PRICES are continuing to rise at the fastest rate in 40 years, the latest figures show.

The inflation rate edged up from 9% in April to 9.1% in May, the highest since early 1982, according to the Office for National Statistics.

Filling up a family car with petrol is now around 30% more expensive than a year ago while the cost of using a gas-powered boiler has risen by 95.5%.

Everyday food items have also seen sharp increases, with pizza up by 12.3% and the rate of inflation for potatoes more than doubling to 5.1%. Air travel has gone up from 12.5% in April to 21.8% last month.

As the squeeze on household budgets continues, here we find out the reasons for inflation – and when it might end.

What’s causing high inflation?

The causes of inflation are no surprise to everyone paying any kind of bill – energy bills, fuel costs and food prices are all driving up the overall inflation rate.

But Professor Mairi Spowage, director of Strathclyde University’s Fraser of Allander Institute, points out that the roots of the issue began months ago.

“We started to see inflation rising considerably as the world opened up after the lockdowns associated with the pandemic,” she said.

“As the world economy started to ramp back up last summer, we saw significant supply chain disruptions which haven’t been fixed quite yet - the semiconductor shortage and so on, which put a lot of pressure on the prices of things like cars.

“That started to be quite inflationary in terms of the world economy opening up after the end of the pandemic.

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“We also saw gas prices start to rise considerably over the summer and as we moved into the autumn, even well in advance of the Russian invasion of Ukraine.

“So these were already considerable inflationary pressures to the system, as early as last summer.”

Spowage said the Russian invasion of Ukraine saw the prices of oil, grain and cooking oil all shoot up – with recent estimates suggesting around three percentage points of the UK’s inflation at the moment is directly linked to the war.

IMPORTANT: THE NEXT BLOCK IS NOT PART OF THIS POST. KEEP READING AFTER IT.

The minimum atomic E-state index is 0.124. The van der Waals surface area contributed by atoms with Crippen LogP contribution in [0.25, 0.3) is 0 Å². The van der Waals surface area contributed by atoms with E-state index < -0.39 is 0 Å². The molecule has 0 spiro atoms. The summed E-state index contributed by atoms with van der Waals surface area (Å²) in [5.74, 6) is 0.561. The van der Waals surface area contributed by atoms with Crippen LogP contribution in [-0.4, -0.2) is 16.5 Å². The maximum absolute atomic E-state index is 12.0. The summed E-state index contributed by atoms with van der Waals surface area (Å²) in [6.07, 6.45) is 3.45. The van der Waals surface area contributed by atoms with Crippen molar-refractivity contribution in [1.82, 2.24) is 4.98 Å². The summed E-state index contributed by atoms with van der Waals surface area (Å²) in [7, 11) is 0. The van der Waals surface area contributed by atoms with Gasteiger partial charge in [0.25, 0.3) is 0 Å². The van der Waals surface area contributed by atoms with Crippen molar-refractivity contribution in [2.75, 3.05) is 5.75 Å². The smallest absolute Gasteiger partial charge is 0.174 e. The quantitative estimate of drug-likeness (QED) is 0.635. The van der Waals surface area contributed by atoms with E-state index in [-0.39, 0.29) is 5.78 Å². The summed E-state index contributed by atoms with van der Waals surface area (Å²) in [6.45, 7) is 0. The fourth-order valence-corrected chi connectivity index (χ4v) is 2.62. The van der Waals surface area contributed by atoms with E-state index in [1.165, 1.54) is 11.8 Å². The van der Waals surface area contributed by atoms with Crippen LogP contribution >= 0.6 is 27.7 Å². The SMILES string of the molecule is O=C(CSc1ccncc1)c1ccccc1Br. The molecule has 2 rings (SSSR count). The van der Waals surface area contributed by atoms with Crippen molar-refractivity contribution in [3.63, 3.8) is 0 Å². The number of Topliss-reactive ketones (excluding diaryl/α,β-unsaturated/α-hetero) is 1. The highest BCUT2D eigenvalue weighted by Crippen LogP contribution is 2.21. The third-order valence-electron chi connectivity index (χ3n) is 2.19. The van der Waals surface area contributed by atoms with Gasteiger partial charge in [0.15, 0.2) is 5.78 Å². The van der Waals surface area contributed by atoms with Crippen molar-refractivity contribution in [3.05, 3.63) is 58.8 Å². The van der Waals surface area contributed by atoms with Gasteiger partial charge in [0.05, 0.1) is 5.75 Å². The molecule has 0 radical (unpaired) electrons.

When it comes to Brexit, she said there was no doubt it has disrupted trade between the UK and the EU, but the impact was difficult to unpick from Covid.

She added: “Undoubtedly it is contributing to labour shortages in this tight labour market we have, which will be contributing to wage inflation that we are seeing, particularly in the private sector.”

The National:

Can anything be done to tackle inflation?

The Bank of England, which is independent of the government, has already raised interest rates to 1.25%, their highest level in 13 years, in the hope of slowing inflation by encouraging people to borrow and spend less and save more.

Spowage said interest rate rises are likely to continue this year, adding to pressure on household budgets.

She said the UK Government was also likely to face increasing pressure to introduce extra measures to offer support with the cost of living, particularly energy costs.

“It goes hand in hand with discussions about public sector pay for the 20% or so of workers in the UK who work for the public sector in terms of how to reflect the cost of living better in pay packets,” she said.

“I expect that as this really starts to bite, in October especially when the [energy] price cap goes up again, there will be increased pressure on the government to help households through this difficult period we are going to go into in the winter.”